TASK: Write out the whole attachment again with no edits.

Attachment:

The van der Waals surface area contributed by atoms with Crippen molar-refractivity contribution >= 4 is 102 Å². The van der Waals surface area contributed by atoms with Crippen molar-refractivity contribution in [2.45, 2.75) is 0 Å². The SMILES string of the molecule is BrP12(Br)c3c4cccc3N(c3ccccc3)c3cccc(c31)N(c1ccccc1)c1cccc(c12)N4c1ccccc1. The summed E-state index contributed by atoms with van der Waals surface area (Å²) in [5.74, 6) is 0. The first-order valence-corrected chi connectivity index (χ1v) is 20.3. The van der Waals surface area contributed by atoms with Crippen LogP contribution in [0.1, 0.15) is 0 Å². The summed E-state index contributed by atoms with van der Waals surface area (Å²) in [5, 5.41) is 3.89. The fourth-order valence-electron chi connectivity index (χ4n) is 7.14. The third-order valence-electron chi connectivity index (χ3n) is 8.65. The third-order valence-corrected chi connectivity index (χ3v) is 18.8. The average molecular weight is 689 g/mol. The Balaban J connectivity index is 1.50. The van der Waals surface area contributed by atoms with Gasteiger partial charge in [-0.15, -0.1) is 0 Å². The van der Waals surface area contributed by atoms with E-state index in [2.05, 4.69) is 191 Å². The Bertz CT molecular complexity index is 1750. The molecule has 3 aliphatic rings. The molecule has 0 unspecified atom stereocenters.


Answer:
The van der Waals surface area contributed by atoms with Crippen molar-refractivity contribution >= 4 is 102 Å². The van der Waals surface area contributed by atoms with Crippen molar-refractivity contribution in [2.45, 2.75) is 0 Å². The SMILES string of the molecule is BrP12(Br)c3c4cccc3N(c3ccccc3)c3cccc(c31)N(c1ccccc1)c1cccc(c12)N4c1ccccc1. The summed E-state index contributed by atoms with van der Waals surface area (Å²) in [5.74, 6) is 0. The first-order valence-corrected chi connectivity index (χ1v) is 20.3. The van der Waals surface area contributed by atoms with Crippen LogP contribution in [0.1, 0.15) is 0 Å². The summed E-state index contributed by atoms with van der Waals surface area (Å²) in [5, 5.41) is 3.89. The fourth-order valence-electron chi connectivity index (χ4n) is 7.14. The third-order valence-electron chi connectivity index (χ3n) is 8.65. The third-order valence-corrected chi connectivity index (χ3v) is 18.8. The average molecular weight is 689 g/mol. The Balaban J connectivity index is 1.50. The van der Waals surface area contributed by atoms with Gasteiger partial charge in [-0.15, -0.1) is 0 Å². The van der Waals surface area contributed by atoms with E-state index in [2.05, 4.69) is 191 Å². The Bertz CT molecular complexity index is 1750. The molecule has 3 aliphatic rings. The molecule has 0 unspecified atom stereocenters.